Tuesday, August 22, 2006
A species of ant native to Central and South America is entering the annals of extreme animal movement, boasting jaws arguably more impressive than such noteworthy contenders as the great white shark and the spotted hyena.
Biologists clocked the speed at which the trap-jaw ant, Odontomachus bauri, closes its mandibles at 35 to 64 meters per second, or 78 to 145 miles per hour - an action they say is the fastest self-powered predatory strike in the animal kingdom. The average duration of a strike was a mere 0.13 milliseconds, or 2,300 times faster than the blink of an eye...
...O. bauri appears to be rather unusual among trap-jaw ants in that it definitely uses its jaws for functions other than prey capture, namely defense," said Suarez. "It remains to be seen if other trap-jaw ants have co-opted their high speed mandibles for other purposes."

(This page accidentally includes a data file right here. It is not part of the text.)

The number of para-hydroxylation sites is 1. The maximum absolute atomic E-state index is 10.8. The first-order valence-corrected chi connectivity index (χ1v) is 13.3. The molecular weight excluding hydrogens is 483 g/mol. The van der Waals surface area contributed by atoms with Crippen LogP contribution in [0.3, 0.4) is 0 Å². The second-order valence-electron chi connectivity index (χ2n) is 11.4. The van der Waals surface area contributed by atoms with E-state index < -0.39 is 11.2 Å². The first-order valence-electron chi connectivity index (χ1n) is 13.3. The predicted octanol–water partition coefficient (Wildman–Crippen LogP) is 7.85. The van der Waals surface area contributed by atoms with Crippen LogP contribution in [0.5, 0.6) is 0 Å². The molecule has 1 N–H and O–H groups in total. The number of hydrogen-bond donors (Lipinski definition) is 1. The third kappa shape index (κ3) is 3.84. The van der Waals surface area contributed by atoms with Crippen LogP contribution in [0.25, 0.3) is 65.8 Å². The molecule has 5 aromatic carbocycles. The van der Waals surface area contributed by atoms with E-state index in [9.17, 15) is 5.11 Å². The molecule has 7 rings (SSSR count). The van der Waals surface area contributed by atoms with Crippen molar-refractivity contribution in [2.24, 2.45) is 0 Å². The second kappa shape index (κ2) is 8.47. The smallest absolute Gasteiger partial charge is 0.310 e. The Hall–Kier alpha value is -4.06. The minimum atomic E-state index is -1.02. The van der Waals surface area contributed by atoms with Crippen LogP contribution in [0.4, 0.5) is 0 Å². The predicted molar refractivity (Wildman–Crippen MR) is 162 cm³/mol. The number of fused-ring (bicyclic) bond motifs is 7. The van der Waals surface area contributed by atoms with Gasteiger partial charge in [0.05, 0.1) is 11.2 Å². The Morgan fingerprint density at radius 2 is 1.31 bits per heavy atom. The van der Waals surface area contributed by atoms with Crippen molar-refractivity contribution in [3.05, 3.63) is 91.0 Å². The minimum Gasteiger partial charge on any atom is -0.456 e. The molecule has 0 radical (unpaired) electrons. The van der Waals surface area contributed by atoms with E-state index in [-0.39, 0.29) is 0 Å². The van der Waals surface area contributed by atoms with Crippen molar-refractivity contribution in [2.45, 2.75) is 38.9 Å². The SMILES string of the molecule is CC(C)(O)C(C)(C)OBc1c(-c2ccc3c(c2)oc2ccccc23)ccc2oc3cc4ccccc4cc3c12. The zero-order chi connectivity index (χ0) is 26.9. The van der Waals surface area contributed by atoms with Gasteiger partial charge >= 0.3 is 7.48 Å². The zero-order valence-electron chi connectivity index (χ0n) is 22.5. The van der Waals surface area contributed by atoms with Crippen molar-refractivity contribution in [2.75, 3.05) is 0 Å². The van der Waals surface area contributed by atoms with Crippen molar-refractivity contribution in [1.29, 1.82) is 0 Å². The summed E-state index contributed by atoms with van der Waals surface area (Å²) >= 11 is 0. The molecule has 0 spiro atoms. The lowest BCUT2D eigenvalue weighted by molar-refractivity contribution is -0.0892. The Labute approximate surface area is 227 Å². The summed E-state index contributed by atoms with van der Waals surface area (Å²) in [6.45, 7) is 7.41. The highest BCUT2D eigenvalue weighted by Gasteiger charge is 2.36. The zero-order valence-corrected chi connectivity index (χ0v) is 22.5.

While many examples of multi-functionality exist among other animals - bird feathers are used for both heat regulation and flight, for example - the researchers note that the spring-latch system for the jaws has evolved a remarkable four times in ants, at least, and perhaps twice in evolutionary history has the system been used for propulsion. These multiple independent origins of such structures - a rare occurrence in evolution - offer insights into how novel behaviors may evolve in biology...
The above Berkeley news release is based on a Proceedings of the National Academy of Sciences paper (PNAS) "Multifunctionality and mechanical origins: Ballistic jaw propulsion in trap-jaw ants": Abstract
The news release contains a link to two short videos ('Escape Jump' and 'Mandible Strike') which are directly accessible here (requires Quicktime 7.1)
The Washington Post's 'Science Notebook' also carries a report: "Trap-Jaw Ant's Bite Sets Record"
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